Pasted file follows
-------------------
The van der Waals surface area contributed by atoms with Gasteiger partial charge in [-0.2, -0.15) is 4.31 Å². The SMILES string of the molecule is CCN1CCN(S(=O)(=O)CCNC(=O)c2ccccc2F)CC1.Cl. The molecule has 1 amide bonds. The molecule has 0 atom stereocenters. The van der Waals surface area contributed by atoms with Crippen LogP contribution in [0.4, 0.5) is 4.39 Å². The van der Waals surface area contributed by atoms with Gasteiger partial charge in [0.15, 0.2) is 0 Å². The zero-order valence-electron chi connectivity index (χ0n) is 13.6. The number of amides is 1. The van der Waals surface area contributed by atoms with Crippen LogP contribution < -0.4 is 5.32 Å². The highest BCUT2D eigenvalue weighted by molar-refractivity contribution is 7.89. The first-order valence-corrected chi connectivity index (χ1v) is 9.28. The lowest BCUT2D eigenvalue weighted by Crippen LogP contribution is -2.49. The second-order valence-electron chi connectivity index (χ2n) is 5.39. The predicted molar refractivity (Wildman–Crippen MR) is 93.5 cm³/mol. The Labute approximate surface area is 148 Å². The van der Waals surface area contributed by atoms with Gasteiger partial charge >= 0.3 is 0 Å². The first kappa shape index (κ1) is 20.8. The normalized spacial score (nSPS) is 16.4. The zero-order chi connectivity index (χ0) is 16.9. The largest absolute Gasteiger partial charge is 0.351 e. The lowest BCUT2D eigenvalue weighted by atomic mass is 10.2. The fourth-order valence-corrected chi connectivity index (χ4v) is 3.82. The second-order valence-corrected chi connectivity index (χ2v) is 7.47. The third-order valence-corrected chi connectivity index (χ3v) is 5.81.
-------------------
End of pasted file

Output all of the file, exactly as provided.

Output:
The van der Waals surface area contributed by atoms with Gasteiger partial charge in [-0.2, -0.15) is 4.31 Å². The SMILES string of the molecule is CCN1CCN(S(=O)(=O)CCNC(=O)c2ccccc2F)CC1.Cl. The molecule has 1 amide bonds. The molecule has 0 atom stereocenters. The van der Waals surface area contributed by atoms with Crippen LogP contribution in [0.4, 0.5) is 4.39 Å². The van der Waals surface area contributed by atoms with Gasteiger partial charge in [0.15, 0.2) is 0 Å². The zero-order valence-electron chi connectivity index (χ0n) is 13.6. The number of amides is 1. The van der Waals surface area contributed by atoms with Crippen LogP contribution < -0.4 is 5.32 Å². The highest BCUT2D eigenvalue weighted by molar-refractivity contribution is 7.89. The first-order valence-corrected chi connectivity index (χ1v) is 9.28. The lowest BCUT2D eigenvalue weighted by Crippen LogP contribution is -2.49. The second-order valence-electron chi connectivity index (χ2n) is 5.39. The predicted molar refractivity (Wildman–Crippen MR) is 93.5 cm³/mol. The Labute approximate surface area is 148 Å². The van der Waals surface area contributed by atoms with Gasteiger partial charge >= 0.3 is 0 Å². The first kappa shape index (κ1) is 20.8. The normalized spacial score (nSPS) is 16.4. The zero-order chi connectivity index (χ0) is 16.9. The largest absolute Gasteiger partial charge is 0.351 e. The lowest BCUT2D eigenvalue weighted by atomic mass is 10.2. The fourth-order valence-corrected chi connectivity index (χ4v) is 3.82. The second-order valence-corrected chi connectivity index (χ2v) is 7.47. The third-order valence-corrected chi connectivity index (χ3v) is 5.81.